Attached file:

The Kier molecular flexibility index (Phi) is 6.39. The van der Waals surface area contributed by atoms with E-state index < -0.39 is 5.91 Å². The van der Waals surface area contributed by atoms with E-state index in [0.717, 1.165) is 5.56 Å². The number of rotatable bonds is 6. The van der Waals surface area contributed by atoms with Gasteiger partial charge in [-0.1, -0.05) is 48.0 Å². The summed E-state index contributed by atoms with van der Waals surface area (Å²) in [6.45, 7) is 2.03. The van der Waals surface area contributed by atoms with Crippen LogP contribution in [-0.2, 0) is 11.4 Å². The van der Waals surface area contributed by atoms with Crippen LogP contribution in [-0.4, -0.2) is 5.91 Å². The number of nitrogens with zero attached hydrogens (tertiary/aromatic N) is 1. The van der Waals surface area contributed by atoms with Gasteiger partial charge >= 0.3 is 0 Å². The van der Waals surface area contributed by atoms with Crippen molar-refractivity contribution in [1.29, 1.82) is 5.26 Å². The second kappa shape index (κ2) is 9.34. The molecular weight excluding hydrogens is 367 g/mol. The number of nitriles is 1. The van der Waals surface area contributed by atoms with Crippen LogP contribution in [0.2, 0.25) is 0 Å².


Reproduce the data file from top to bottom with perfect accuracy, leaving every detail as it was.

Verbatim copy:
The Kier molecular flexibility index (Phi) is 6.39. The van der Waals surface area contributed by atoms with E-state index < -0.39 is 5.91 Å². The van der Waals surface area contributed by atoms with E-state index in [0.717, 1.165) is 5.56 Å². The number of rotatable bonds is 6. The van der Waals surface area contributed by atoms with Gasteiger partial charge in [-0.1, -0.05) is 48.0 Å². The summed E-state index contributed by atoms with van der Waals surface area (Å²) in [6.45, 7) is 2.03. The van der Waals surface area contributed by atoms with Crippen LogP contribution in [-0.2, 0) is 11.4 Å². The van der Waals surface area contributed by atoms with Crippen LogP contribution in [-0.4, -0.2) is 5.91 Å². The number of nitrogens with zero attached hydrogens (tertiary/aromatic N) is 1. The van der Waals surface area contributed by atoms with Gasteiger partial charge >= 0.3 is 0 Å². The van der Waals surface area contributed by atoms with Crippen molar-refractivity contribution in [1.29, 1.82) is 5.26 Å². The second kappa shape index (κ2) is 9.34. The molecular weight excluding hydrogens is 367 g/mol. The number of nitriles is 1. The van der Waals surface area contributed by atoms with Crippen LogP contribution in [0.2, 0.25) is 0 Å².